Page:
Angela Merkel news: The euro crisis is worse than Brexit! Superb confession before the release | World

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Angela Merkel news: The euro crisis is worse than Brexit! Superb confession before the release | World


Angela Merkel became Chancellor in November 2005, maintaining the country’s position within the European Union’s largest economy and overseeing key political decisions. She will be stepping down from her post later this month. One of those key events was Brexit. Years of often exceedingly bitter feuds over a number of issues related to Britain’s departure from the EU ensued, some of which the two sides are still arguing to this day.

Brexit is seen as a blow to the EU, with activists from several other member states, including France, Italy and the Netherlands, pushing their respective countries to follow Britain out of the bloc in protest against being chained to EU rules.
But when asked at an open and frank roundtable in Düsseldorf what was her hardest moment, Merkel opted for the devastating eurozone crisis that threatened to bring the EU to its knees.

In 2009, EU member states Greece, Portugal, Ireland, Spain and Cyprus found themselves unable to repay or refinance their public debt or bail out over-leveraged banks under their national supervision.

They therefore needed help from third parties such as other countries in the euro area, the European Central Bank (ECB) and the International Monetary Fund (IMF).

The crisis has hit Greece hardest, with the country’s government admitting early on that its budget deficits were much higher than initially thought, and in 2010 Greece called for urgent external aid and received a huge EU-IMF bailout.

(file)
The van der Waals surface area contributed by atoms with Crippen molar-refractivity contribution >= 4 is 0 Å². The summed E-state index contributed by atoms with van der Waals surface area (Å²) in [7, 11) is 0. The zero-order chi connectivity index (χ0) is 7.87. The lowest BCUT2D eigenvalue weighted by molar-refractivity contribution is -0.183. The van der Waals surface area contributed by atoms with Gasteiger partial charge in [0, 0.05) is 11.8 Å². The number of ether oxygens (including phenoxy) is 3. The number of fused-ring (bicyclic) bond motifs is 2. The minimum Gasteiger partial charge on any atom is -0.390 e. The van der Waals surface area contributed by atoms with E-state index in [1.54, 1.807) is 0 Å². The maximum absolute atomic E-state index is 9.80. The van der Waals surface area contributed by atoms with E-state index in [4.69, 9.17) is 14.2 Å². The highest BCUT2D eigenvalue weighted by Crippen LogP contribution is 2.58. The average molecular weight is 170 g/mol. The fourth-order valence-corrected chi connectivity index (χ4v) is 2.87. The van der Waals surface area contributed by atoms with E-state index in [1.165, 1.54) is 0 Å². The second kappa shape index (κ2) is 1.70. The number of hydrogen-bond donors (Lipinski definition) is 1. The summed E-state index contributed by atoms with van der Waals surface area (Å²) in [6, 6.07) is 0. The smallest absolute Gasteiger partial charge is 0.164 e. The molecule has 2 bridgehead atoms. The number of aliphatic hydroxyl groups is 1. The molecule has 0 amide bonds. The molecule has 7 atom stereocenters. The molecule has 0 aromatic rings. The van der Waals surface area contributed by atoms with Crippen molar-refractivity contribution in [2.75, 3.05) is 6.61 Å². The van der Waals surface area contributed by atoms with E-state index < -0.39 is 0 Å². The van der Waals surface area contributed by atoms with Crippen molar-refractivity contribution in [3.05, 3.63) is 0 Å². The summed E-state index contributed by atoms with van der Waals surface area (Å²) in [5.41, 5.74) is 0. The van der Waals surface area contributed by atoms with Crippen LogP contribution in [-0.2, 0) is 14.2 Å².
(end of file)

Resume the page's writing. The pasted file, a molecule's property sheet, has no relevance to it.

Eurozone members introduced a series of supportive measures throughout the year, while the ECB lowered interest rates and provided cheap loans of over $ 1 trillion to keep prices down. monetary flows between European banks.

In November 2010, Ireland received an EU-IMF bailout, followed by Portugal six months later in May 2011. Two months earlier, Greece received its second huge bailout, while Spain and Cyprus received bailouts in June 2012.

Elsewhere during the revealing roundtable, Merkel said one of her most satisfying moments in office was the adoption of the Lisbon Treaty, which was signed by EU member states in December 2007 and entered into force two years later in 2009.

It mainly amended the Maastricht Treaty, implementing a number of policy changes aimed at providing a much more solid foundation for the EU.

The German Chancellor also revealed that one of her best moments was when EU heads of state and government finally agreed to a massive coronavirus bailout after months of bitter wrangling.

When asked if she was leaving office with a clear conscience, Merkel replied with a very clear ‘yes’, adding to the audience’s applause: ‘I think I have made my contribution’.

Very little is known about what the German Chancellor will now fill with her time after endless days and long hours during her more than 30 years in politics.

When asked what her future held for her, Merkel replied: “Do I want to write? Do I want to talk?

“Do I want to go hiking? Do I want to be home? Do I want to travel the world?

“For that, I decided to do nothing for the moment and to wait a minute to see what will follow. I think it’s very fascinating. “

Additional reporting by Monika Pallenberg.

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